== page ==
I've just come from seeing The Messenger, at the Michigan Theater in Ann Arbor, Michigan sponsored by the Washtenaw Audubon Society and the the Michigan Audubon Society. I'm not going to lie. It was a cruel and disheartening film. But also a completely honest and eye-opening film looking nakedly at the peril all bird populations in the world face. The Messenger focuses on songbirds - everybody's favorite this time of year.
There were scenes of enchantment and beauty, scenes to describe ingenuity in bird research and scenes to reveal cleverness in bird conservation that all hint at some hope we will be able to save our world's songbirds.
I liked the film - a lot - and recommend it. I plucked the 3:00 minute film trailer from You Tube for viewing. But I was aware that I was watching the film in a theater full of individuals who all belong to the church. During one of the quiet moments I would have been able to hear a pin drop, so rapt was the audience attention.
The Messenger needs to be seen by school children, school teachers, farmers, loggers, politicians, truck drivers, car manufacturers, people who are afraid of insects, people who live in high-rises, people who vote ... and on and on and on. Really, is this going to happen? I think we all know the answer is no.
In the closing scene a seemingly largish group of people are gathered in a room somewhere in Toronto. Gathered are children, parents, grandparents, men, women who have collected the dead birds from pavement around Toronto's skyscrapers. They are arranging the dead birds in a patten of color and species and there are hundreds, perhaps thousands, of birds. Many may have seen a similarly arresting photo published in the Audubon Magazine. What finally gives the horrible scene some hope is the stunned sadness on the faces of the children as they look at all of the dead birds. I imagined this as a moment imprinted on their young brains they are unlikely to forget. Then I imagine them making their school science project on bird conservation, then winning their science fair and being given an award by the city's mayor ... and, so on.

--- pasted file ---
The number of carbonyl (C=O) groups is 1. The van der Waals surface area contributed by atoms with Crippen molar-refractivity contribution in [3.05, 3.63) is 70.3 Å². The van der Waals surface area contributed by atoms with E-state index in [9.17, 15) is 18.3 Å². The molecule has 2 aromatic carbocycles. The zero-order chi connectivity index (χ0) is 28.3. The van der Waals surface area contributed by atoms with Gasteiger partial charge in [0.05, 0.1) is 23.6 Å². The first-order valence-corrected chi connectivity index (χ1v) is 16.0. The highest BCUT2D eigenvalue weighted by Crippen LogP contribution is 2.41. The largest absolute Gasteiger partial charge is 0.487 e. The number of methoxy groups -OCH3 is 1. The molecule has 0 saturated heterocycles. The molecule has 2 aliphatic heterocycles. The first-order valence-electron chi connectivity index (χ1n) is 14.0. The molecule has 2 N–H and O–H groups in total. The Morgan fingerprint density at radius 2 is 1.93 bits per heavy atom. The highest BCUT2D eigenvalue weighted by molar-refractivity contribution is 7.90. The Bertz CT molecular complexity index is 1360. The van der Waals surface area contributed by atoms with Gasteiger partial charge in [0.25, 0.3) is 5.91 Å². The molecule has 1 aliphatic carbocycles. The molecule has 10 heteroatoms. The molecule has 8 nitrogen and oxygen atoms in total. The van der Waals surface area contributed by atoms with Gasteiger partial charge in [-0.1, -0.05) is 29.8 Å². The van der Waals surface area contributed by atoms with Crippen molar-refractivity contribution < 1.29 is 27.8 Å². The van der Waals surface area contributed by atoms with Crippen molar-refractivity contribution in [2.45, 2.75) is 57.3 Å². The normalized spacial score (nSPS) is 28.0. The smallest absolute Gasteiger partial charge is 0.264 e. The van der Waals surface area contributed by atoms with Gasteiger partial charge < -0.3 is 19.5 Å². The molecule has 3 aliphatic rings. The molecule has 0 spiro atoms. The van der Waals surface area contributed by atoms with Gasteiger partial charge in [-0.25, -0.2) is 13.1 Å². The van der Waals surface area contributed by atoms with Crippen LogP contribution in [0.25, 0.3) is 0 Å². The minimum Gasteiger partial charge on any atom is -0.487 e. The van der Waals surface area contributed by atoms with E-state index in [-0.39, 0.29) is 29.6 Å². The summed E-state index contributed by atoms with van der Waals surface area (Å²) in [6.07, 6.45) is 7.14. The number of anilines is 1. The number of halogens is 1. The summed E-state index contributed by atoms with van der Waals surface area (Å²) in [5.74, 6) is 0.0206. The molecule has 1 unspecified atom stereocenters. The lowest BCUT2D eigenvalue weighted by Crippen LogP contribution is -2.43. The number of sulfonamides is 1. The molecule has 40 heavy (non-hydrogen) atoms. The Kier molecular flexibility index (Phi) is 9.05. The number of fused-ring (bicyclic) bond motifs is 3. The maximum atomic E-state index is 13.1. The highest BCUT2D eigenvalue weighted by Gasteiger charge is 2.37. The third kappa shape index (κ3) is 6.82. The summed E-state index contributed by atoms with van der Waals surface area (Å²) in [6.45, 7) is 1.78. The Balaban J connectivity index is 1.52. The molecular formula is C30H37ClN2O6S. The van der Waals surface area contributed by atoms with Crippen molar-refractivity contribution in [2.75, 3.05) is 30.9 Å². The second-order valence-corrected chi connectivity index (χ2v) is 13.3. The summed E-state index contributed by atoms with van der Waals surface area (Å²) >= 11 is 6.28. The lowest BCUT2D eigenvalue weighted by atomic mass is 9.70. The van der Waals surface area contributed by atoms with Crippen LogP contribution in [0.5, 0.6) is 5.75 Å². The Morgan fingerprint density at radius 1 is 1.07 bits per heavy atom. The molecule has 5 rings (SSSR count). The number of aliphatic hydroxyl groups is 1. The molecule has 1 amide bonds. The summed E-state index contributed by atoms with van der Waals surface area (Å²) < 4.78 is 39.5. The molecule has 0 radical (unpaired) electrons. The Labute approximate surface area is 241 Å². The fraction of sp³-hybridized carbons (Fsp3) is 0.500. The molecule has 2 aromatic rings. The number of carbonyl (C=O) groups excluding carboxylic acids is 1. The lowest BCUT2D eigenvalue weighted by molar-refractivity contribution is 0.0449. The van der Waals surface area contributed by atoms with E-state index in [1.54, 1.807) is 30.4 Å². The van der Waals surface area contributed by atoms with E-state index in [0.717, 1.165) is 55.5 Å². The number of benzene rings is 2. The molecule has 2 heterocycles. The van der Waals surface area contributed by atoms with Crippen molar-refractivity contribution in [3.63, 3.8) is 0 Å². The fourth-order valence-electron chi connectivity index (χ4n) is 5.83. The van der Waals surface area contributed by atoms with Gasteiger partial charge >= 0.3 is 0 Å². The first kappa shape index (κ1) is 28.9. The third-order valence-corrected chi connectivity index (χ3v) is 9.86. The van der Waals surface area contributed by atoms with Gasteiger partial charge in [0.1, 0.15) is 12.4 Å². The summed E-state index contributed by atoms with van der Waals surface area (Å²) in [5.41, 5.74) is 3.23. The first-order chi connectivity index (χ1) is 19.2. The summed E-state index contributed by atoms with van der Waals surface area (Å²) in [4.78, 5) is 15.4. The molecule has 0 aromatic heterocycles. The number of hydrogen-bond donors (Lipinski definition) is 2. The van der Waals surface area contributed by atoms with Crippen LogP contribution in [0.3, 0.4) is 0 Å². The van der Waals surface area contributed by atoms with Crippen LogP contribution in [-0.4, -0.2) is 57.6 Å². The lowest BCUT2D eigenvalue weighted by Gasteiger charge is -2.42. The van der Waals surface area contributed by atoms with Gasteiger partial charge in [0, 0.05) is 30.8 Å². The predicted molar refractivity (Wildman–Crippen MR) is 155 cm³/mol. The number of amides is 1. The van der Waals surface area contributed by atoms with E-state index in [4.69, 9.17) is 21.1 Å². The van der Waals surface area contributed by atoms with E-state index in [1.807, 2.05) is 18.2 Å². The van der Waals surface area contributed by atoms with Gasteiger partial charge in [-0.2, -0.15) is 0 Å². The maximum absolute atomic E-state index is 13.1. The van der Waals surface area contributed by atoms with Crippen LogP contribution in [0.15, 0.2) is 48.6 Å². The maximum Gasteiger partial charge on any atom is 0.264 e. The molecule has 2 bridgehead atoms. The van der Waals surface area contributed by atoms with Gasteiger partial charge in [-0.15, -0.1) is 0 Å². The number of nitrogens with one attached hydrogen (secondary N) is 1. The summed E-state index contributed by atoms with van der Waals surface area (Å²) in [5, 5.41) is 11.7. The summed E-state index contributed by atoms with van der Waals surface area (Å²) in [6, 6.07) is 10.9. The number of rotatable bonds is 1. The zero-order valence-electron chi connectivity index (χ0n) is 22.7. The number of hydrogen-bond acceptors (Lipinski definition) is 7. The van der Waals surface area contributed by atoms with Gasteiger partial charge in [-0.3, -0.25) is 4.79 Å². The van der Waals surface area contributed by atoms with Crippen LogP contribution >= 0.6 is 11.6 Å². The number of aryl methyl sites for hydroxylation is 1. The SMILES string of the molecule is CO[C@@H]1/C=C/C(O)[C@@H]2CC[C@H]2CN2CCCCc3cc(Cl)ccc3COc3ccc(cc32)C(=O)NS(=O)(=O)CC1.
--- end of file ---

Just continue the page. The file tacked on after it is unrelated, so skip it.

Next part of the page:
It's not the researchers who are going to save songbirds. They will highlight the perils, but it's up to the rest of us to do something. So, we can start at the beginning. Keep our cats indoors, do not give financial support to [cat] capture, spay and release programs, select and give financial support to one conservation group which you feel best represents your concerns, plant native plants and trees that attract insects and have berries, drink expensive and better tasting organic, shade grown coffee, turn off the lights in your house, believe in the science of climate change, and anything else you can think of, which is probably many more things. Finally, vote responsibly. Recognize that activities which imperil songbirds are not going to lead to jobs, jobs, jobs despite the fact that some politician stands on a stage and says as much.
In the meantime, while you are thinking about how you will save songbirds, you might like to read The (almost) Impossible Task of Filming Songbirds in Flight, from The Messenger's director Su Rynard's blog.